The 2023 Legislative session is shaping up to be one of the ugliest in living memory. Bills attacking Indigenous Peoples, medical privacy, LGBTQ+ children, and the poor have dominated the session. And today, in yet another show of ignorance, Republicans tabled Senator Shane Morigeau’s bill to recognize Indigenous People’s Day.

Attempts to change the name of Columbus Day have been made at the state, local, and national level for years. So today, I’m sharing a piece from Rylee Mitchell, who wrote this piece as a Teen Columnist for the Great Falls Tribune in 2017.   At the time, the requested change was for “Montana Heritage Day” to replace Columbus Day, a measure which also failed. Though this piece is nearly six years old now, Montana decided again today to continue honoring the rapist and genocidal murderer, Christopher Columbus.

This piece was written by Rylee Mitchel and published by the Great Falls Tribune on February 27, 2017.

“Columbus Day or Montana Heritage Day — the name of the holiday might not mean much to you, but to me, as a Native American, it matters quite a lot.

And it’s not just the name of the holiday but also how we teach Native American history in our schools. Learning about Columbus Day involves taking 10 minutes to go over the day he reaches America and how he sailed the ocean blue in 1492 in search of gold, spreading Christianity along the way. Then we jump to Thanksgiving and then to Lewis and Clark with nothing in between. No discussions about boarding schools, wars or mass killings. Native American history gets left in the past.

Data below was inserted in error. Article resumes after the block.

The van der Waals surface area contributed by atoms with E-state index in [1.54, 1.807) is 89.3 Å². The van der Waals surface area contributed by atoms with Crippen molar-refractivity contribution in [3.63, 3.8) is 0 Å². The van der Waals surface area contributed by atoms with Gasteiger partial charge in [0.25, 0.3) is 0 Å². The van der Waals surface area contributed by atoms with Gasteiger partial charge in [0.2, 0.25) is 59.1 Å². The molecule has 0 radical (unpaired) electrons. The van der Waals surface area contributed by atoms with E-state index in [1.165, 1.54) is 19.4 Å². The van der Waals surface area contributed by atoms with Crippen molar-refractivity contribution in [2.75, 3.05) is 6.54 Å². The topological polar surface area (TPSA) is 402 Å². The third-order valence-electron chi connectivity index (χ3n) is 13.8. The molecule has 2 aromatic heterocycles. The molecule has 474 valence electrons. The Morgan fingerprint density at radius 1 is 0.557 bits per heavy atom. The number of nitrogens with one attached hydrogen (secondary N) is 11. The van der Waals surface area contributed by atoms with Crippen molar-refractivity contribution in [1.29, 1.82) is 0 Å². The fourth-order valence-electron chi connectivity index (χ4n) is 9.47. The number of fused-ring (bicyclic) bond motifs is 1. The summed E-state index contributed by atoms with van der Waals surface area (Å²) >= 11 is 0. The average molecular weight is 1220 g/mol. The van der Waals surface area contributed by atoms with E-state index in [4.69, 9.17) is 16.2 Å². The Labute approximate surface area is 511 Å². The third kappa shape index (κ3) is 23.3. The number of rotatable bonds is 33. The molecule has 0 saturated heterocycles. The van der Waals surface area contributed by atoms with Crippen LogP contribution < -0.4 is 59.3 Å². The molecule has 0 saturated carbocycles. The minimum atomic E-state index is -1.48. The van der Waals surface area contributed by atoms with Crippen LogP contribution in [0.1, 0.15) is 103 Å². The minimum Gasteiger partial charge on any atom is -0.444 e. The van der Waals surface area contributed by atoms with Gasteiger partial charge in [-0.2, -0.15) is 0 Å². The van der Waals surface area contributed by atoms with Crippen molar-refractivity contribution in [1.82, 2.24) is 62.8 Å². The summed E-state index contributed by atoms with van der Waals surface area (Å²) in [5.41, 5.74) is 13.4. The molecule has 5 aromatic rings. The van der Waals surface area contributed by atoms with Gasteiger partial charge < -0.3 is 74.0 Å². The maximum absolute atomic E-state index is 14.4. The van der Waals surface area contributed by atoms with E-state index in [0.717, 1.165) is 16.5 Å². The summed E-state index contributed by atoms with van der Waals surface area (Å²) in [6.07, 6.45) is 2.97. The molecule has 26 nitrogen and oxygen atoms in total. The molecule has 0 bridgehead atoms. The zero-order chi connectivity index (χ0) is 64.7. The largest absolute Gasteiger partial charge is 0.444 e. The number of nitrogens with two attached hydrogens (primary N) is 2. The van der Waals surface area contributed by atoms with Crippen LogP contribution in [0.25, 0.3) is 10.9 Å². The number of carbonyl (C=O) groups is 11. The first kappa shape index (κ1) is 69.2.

Let’s not forget that Columbus paved the way for the wicked and cruel murder and rape of the indigenous people.

We are people who don’t deserve to live in the Europeans’ shadow. We deserve to have our stories told in the history books just like everyone else.

By not properly educating people about Native American history, it makes them much less likely to relate to us and understand us. They think we aren’t like everyone else.

But why?

Because of the color of our skin? Because we should be on a reservation?

Ignorance leads to name calling like redskin, Pocahontas and war heads. We aren’t depicted as real people in pictures, just as fictional characters.

“All that Native Americans gave us was land and diseases.”

“Native Americans killed us, like the holocaust.”

“God gave the Indians Europeans to help them.”

I heard all these comments and more when we talked about Native Americans in class last year.

Native Americans still deal with the mass killings of the past. The times when the men went to get food and came back to find all the women and children killed and the camp burned. We deal with the history of boarding school rapes and abuse and the sterilizing of Native American women.

Our tribal members still must cope with all these things, and the drinking that can come with it. We are still getting hurt, stereotyped and treated like we aren’t human. We are lucky we are still here.

Changing the name of this holiday would give a voice to Native Americans and represent a step forward to understanding our culture. We deserve for our history and stories to be told in schools. Education leads to more understanding and fewer labels and stereotypes.

We are human. We deserve to have our story told.”

Rylee Mitchell is an enrolled member of the Little Shell Tribe of Montana. Rylee is from Great Falls, Montana. Rylee is currently studying Civil Engineering at Montana Tech in Butte, Montana.

Read the original piece here: